Teignmouth and Shaldon Museum opens Morgan Giles exhibition ‘Launched in Teignmouth’

Morgan-Giles exhibition at Teign and Shaldon Museum 1 Morgan-Giles exhibition at Teign and Shaldon Museum 2

A special exhibition at the Teign Heritage Centre is celebrating the people and work of the Morgan Giles shipyard from 1921 to 1968.

The exhibition will be held at the Teign Heritage Centre from Friday 8th March to Friday 5th April 10am to 4.30pm from Tuesdays to Saturdays.

On display will be some Morgan Giles plans including some from pre-1914 days, racing yachts in the ‘20s and‘30s, and luxury motor cruisers of the ‘50s and ‘60s.

Other items will be specialist craftsmen’s tools, archive photographs, models and oral histories. There will be a featured display about the Lady Cable built in 1923, and other important boats, such as the Hispania yacht built for the King of Spain.

On Saturday 23rd March at 11am there will also be a free talk about the Lady Cable from Lyn Yeoman of the Lady Cable Trust. The Lady Cable is a pleasure boat that went to Dunkirk and was apparently the last small boat to leave the beaches.

Morgan Giles were internationally famous for the elegant design of their boats and very high quality of workmanship, having employed highly skilled craftsmen, shipwrights, engineers, joiners and riggers, many of whom are remembered in Teignmouth today.

For visitor details please see the Teign Heritage website www.teignheritage.org.uk or phone 01626 777041.

I’m grateful to the Boat Building Academy folks for letting me know this was going on. Never ones to miss an opportunity (good for them) they added that BBA student Benjamin Charny is currently building a Morgan Giles-designed clinker-built dinghy – there’s a photographic record of the boat going together here.

Benjamin’s project was recently mentioned by a piece in the Western Morning News: ‘In another corner Benjamin was making a tiny rowing boat: ”It’s eight foot long and I have taken it from a West country design by Morgan Giles. He built the original in the 1930s for his kids and I got the lines from the Falmouth Maritime Museum.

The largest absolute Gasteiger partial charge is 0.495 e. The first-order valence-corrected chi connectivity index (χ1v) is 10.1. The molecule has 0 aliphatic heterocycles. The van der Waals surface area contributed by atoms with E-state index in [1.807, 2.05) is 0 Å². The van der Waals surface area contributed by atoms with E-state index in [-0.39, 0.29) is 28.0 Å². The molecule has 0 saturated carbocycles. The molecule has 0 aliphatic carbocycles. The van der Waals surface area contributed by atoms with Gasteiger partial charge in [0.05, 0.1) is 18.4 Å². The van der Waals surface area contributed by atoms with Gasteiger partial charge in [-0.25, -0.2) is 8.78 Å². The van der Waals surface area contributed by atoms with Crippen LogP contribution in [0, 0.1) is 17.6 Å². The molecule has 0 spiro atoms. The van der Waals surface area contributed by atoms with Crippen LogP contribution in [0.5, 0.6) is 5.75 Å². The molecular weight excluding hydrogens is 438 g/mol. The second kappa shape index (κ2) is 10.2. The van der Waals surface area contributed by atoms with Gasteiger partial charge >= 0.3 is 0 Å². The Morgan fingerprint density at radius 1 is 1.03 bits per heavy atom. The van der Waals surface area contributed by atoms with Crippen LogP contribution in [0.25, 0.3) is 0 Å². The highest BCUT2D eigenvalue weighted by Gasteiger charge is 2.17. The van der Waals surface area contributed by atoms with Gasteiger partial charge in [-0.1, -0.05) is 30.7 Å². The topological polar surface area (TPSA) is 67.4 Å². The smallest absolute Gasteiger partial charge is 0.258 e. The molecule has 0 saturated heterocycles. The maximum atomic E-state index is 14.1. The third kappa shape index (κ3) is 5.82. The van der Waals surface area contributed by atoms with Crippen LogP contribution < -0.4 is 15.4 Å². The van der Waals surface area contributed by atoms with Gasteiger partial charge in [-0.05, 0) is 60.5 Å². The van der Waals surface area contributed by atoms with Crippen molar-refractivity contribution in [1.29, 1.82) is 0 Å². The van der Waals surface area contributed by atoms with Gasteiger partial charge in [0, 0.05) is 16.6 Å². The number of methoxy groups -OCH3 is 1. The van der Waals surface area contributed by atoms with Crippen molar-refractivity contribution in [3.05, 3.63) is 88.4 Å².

”This will be the only copy around. I have loved doing it.”

Before leaving Beale Park – try to see the museum!


These are scenes from a wet and windy Beale Park Thames Boat Show today (Friday) – the weather was so bad the public were turned away for safety reasons, the security folks said.

I gather tomorrow is expected to be much better!

However I have an urgent message for show attendees. On your way out, if you get a chance to see it don’t miss the World of Boats permanent exhibition curated by ex-Boat Building Academy student Michael Tyler. The exhbition is not yet complete, but nevertheless it’s equipped with some very interesting craft, and well worth half an hour or an hour of anyone’s time. I’ve posted a couple of photos below:


Fishing in Cornwall exhibition

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Photos from the Fishing in Cornwall exhibition. Top, rogueish fishing crew at Mousehole, circa 1910, taken by an unknown photographer; a probably publicity photo of fishermen in heavy weather gear from Mevagissey in around 1920 shot by S Dalby-Smith; and fishermen ‘tracking’ or towing a boat out of the harbour by hand at Porthleven, captured by A H Hawke of Helston

An impressive photographic exhibition exploring fishing in Cornwall in the days of sail and oarhas just opened at the National Maritime Museum Cornwall at Falmouth. Click on the thumbnails above to get a better look.

The beginning of the 19th century marked the last days of fishing by sail and oar around the Cornish coast, but it was also a time when photography came into wider use. This exhibition includes photos of the various types of boats that were used; the catching, landing, and marketing of the fish; the communities involved; and of the skills necessary to support the industry.The photos come from the Pentreath Photographic Archives.

The exhibition runs until 30 May.

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